“No religion sanctions violence. No religion preaches hatred. No religion endorses animosity towards another human being. Those who use religious symbols and forums to talk of violence, sectarianism and discord cannot be said to be true spokesperson of their respective religion.

“However, we also know that all societies, including ours, have to contend with such preachers of disharmony and disagreement. That is why it is all the more important to recognize and applaud those – like today’s distinguished award winners – who work selflessly for communal harmony and national integration. It is our obligation to nurture such voices of sanity.

“I am sure that today’s awardees will continue to strengthen India’s great tradition of communal harmony and religious tolerance, and will inspire others to deeds of selfless service. I salute them and congratulate them.”

Dr. Ram Puniyani, a former Professor at IIT, Mumbai has been spreading the message of peace and amity through lectures, publications, workshops and meetings and by travelling extensively to different parts of the country dissemination messages of secularism, pluralism and communal harmony.

Setu Charitable Trust, Mumbai, was set up in 1994 and is engaged in the rehabilitation of riot victims and their families and more specially, children orphaned by communal, caste and terrorist violence nationwide. It also works to help poor women and underprivileged children living in urban slums and rural areas, and rehabilitation of sexually exploited women.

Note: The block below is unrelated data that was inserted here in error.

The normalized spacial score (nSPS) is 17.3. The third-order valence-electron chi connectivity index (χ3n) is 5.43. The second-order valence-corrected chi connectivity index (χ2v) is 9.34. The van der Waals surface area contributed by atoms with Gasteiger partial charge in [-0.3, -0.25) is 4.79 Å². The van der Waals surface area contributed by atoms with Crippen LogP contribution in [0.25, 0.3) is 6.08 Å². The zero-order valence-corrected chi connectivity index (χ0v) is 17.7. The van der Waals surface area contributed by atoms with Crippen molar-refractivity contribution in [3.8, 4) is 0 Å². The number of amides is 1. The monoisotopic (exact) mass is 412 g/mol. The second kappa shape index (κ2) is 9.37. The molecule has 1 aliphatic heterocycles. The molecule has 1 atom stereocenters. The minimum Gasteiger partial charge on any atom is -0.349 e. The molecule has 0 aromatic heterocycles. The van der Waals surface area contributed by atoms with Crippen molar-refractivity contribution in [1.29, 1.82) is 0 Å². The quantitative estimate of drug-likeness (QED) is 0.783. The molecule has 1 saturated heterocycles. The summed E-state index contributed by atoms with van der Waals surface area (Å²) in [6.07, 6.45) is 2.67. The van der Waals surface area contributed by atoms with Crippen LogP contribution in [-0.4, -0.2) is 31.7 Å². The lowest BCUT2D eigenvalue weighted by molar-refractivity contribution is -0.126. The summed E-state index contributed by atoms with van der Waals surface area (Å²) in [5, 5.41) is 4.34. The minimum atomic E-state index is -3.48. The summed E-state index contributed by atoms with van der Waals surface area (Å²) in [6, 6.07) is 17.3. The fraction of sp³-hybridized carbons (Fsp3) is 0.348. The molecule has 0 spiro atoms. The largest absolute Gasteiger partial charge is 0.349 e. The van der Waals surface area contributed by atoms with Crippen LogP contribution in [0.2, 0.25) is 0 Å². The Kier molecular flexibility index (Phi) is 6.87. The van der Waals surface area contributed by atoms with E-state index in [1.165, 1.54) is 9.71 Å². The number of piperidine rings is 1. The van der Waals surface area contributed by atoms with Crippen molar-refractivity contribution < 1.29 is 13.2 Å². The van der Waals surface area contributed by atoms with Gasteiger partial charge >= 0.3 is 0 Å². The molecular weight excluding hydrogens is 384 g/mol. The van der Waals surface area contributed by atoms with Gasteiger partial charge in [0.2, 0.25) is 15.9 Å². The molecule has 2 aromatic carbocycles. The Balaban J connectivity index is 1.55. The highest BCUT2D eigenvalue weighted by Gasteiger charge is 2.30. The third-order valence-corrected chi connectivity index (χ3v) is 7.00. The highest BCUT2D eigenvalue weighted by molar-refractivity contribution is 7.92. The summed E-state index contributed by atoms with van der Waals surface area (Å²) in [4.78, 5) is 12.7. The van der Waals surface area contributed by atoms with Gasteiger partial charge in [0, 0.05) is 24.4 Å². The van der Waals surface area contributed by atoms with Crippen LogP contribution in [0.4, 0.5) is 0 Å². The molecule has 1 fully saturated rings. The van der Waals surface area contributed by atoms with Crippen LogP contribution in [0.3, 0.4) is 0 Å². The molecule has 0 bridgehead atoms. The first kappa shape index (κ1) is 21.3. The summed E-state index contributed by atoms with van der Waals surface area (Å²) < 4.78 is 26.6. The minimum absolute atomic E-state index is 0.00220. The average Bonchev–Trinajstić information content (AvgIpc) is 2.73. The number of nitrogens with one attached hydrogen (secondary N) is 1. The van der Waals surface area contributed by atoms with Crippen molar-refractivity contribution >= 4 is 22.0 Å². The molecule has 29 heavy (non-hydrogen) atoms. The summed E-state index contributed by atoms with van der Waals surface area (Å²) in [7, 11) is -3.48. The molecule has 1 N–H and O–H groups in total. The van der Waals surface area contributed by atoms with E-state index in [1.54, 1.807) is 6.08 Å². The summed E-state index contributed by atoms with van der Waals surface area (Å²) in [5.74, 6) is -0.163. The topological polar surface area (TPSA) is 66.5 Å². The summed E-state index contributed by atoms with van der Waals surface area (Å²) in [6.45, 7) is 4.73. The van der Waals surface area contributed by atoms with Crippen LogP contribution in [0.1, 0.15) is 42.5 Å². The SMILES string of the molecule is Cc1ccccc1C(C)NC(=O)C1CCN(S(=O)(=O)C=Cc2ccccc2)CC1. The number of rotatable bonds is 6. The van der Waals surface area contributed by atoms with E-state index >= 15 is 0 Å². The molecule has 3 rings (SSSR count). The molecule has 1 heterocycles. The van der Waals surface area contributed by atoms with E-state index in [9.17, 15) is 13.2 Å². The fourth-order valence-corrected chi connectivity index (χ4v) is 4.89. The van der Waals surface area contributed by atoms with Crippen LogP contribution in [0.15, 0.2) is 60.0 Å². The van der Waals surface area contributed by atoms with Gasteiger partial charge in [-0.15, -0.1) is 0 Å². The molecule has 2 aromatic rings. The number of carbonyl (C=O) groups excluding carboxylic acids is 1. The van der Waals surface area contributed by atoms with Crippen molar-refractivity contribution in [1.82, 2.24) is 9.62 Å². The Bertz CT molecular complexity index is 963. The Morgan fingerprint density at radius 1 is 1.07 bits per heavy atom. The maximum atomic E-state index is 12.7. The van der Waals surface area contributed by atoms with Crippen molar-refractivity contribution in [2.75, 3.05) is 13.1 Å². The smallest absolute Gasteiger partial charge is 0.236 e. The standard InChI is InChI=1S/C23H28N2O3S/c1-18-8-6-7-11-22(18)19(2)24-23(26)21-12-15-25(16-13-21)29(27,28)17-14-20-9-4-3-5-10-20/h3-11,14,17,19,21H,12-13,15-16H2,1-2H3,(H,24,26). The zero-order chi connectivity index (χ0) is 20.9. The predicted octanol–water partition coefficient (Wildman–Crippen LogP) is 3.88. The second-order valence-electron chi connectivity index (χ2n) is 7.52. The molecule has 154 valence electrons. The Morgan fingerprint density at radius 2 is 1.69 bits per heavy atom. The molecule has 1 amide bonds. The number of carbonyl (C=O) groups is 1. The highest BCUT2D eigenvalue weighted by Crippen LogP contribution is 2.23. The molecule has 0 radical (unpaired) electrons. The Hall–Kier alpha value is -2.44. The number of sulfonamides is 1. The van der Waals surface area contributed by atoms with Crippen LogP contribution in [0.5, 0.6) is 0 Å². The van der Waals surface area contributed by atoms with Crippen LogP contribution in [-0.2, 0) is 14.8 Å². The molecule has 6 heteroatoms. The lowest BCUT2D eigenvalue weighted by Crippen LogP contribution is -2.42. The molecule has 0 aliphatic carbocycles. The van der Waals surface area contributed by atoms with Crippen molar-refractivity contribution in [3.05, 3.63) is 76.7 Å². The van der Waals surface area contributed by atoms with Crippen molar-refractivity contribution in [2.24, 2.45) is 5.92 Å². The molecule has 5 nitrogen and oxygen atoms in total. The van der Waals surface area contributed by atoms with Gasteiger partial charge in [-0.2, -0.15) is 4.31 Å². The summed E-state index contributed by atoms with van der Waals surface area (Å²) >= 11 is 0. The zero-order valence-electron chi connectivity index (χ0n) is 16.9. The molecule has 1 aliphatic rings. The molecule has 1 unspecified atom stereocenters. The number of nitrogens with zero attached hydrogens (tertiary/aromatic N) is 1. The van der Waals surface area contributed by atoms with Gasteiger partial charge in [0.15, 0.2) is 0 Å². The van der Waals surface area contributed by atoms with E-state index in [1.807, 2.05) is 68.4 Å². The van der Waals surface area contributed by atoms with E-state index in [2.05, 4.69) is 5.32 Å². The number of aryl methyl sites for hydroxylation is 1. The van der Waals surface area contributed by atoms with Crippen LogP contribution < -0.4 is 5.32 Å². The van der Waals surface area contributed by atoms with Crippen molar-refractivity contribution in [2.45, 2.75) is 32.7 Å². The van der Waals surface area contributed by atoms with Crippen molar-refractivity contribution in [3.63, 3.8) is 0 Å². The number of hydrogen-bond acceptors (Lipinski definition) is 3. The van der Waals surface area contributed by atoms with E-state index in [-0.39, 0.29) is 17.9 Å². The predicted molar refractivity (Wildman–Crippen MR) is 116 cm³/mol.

Dr. Dominic Emmanuel has been working for communal harmony for the past two decades. Having a Ph.D on ‘Communication as Dialogue: Its Progressive Recognition in Modern Christian, Academic and Broadcast Discourses’, Dr. Emmanuel has been in the service of inter-religious dialogue. He has been extensively published on subjects covering value education for school children and communal harmony.

Anjuman Sair-e-Gul Faroshan, Delhi, was set up in 1964. Every year for the last 40 years, it has organised a unique week-long historical festival called ‘Phool Walon ki Sair’, (The Journey of the Flower Sellers) in Delhi. The festival has become a symbol of solidarity amongst Hindus and Muslims.

The three winners of the Kabir Puraskar were each awarded for their selfless role in helping to save families and children from becoming victims of the mindless mob violence that often plagues India, usually being triggered off by minor quarrels and then escalating progressively as tempers flare and the local politicians step in to stir the pot.

The awards also serve as a reminder to India that spiritual and social growth needs to go hand in hand with economic growth. Both are two sides of the same coin.